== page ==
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Asia: Markets muted ahead of earnings reports, Fed decision

[HONG KONG] Asian stocks markets were largely flat in early trade on Monday as investors braced for key earnings reports and US President Donald Trump's announcement of the new Federal Reserve chair.

Hong Kong and Tokyo shed early gains after traders - boosted by strong US growth data at the back end of last week - had initially followed Wall Street upward, while the Shanghai exchange was more sharply down.

Wall Street had closed with gains Friday on blowout earnings from tech giants, as well as strong third-quarter economic growth figures which overshot forecasts.

The figures showing Mr Trump hitting stated growth targets were also a boost to advocates of his tax reform plans, further fuelling investor sentiment.

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But Asian markets shed early gains Monday morning, with Hong Kong and Tokyo trading flat, while Shanghai was 1.2 per cent down - its sharpest intraday fall since August.

Investors were braced for a raft of important earnings reports across Asia Monday, with banking giant HSBC publishing its 2017 third-quarter financial results at around 0400 GMT.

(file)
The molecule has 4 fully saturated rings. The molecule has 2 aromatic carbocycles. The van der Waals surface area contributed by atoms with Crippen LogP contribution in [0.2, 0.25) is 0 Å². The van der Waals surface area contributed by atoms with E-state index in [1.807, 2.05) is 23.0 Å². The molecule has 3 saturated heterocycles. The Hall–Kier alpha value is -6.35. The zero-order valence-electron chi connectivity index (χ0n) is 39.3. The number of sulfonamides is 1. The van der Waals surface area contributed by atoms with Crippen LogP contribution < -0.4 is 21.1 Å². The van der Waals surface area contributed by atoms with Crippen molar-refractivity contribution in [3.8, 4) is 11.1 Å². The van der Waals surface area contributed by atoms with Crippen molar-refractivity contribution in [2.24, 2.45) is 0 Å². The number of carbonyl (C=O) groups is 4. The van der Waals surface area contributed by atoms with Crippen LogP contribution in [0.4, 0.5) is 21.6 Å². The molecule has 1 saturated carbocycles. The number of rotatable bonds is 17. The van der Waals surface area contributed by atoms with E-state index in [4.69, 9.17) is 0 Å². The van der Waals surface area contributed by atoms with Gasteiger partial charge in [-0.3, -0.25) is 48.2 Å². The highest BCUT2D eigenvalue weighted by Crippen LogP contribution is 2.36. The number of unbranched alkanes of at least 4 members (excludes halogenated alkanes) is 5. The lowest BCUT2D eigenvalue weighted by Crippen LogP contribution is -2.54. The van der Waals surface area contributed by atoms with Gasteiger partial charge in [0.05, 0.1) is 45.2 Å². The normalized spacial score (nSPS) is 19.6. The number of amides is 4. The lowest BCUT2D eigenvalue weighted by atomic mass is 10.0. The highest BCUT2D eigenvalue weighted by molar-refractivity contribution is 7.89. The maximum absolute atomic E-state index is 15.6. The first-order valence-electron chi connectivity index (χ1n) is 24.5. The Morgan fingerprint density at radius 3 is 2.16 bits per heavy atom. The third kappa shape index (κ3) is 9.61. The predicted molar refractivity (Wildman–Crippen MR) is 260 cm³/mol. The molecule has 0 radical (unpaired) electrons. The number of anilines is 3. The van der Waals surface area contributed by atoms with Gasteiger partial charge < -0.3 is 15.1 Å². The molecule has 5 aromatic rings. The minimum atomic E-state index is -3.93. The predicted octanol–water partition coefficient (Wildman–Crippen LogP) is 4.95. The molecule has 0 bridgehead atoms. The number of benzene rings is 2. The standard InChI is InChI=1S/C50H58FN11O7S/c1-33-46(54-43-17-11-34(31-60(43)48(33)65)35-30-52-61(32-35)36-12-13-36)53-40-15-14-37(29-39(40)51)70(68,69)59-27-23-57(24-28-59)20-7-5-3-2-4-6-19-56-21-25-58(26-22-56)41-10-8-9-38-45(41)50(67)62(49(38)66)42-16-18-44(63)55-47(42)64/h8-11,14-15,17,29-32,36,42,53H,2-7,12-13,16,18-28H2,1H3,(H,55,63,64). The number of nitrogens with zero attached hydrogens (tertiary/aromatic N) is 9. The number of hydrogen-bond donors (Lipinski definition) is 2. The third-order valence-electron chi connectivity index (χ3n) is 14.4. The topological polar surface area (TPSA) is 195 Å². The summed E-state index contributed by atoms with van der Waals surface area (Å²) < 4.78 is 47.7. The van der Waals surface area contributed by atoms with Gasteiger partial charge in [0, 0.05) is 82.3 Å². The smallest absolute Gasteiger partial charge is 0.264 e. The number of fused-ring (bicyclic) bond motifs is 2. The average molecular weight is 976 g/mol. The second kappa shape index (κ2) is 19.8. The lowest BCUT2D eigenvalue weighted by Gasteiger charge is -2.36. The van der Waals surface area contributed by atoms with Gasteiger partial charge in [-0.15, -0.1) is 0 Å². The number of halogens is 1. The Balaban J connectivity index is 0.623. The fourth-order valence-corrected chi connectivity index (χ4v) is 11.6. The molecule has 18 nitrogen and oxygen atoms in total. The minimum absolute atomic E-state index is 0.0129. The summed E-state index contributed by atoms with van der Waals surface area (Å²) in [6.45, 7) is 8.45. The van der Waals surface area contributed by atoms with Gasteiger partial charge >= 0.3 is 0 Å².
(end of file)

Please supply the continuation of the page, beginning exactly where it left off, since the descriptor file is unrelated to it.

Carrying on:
In Japan, where the Nikkei had risen to its best level in 21 years, hundreds of firms report earnings this week.

Gaming giant Nintendo was expected to announce bumper profits Monday, although a falling share price in early trading suggested profit-taking.

Crisis-hit Kobe Steel, which falsified strength and quality data for products sold to Japan's automotive industry, is also due to announce its earnings.

The Bank of Japan begins a two-day policy meeting on Monday, with wages having failed to follow private consumption and retail sales upward last quarter.

In Shanghai traders returned after a steady week featuring the China Communist Party congress to drive a sharp 1.2 per cent fall, with fears the government may step up its deleveraging campaign.

Three of China's biggest banks will also report on Monday, with investors anticipating decent profits after the country's fourth major bank, China Construction Bank, showed strong quarterly earnings last week.


Investors have plenty to digest this week with an extremely busy US schedule of events, including a Federal Reserve meeting and key data such as the October jobs report.

Mr Trump is also expected to announce whether he will replace US Federal Reserve Janet Yellen, likely by Friday before he embarks on an 11-day Asia tour.

At the weekend, Ms Yellen described the moribund inflation seen in the world's largest economy over the last year as a "mystery," a "surprise" and a "concern" all at once.

The Fed is considered unlikely to raise interest rates at this week's meeting, but the expectation remains of a rate hike in December.

Mr Trump's pick for chair, as well as US payroll data on Friday, will be closely watched for clues by investors.

Centrist Jerome Powell appeared to edge ahead as front-runner at the weekend, a potential blow for hawks favouring interest hikes sooner rather than later.

The dollar eased off in Asian trade following gains against the euro last week, when the European Central Bank said it would soon start to taper its monetary stimulus programme.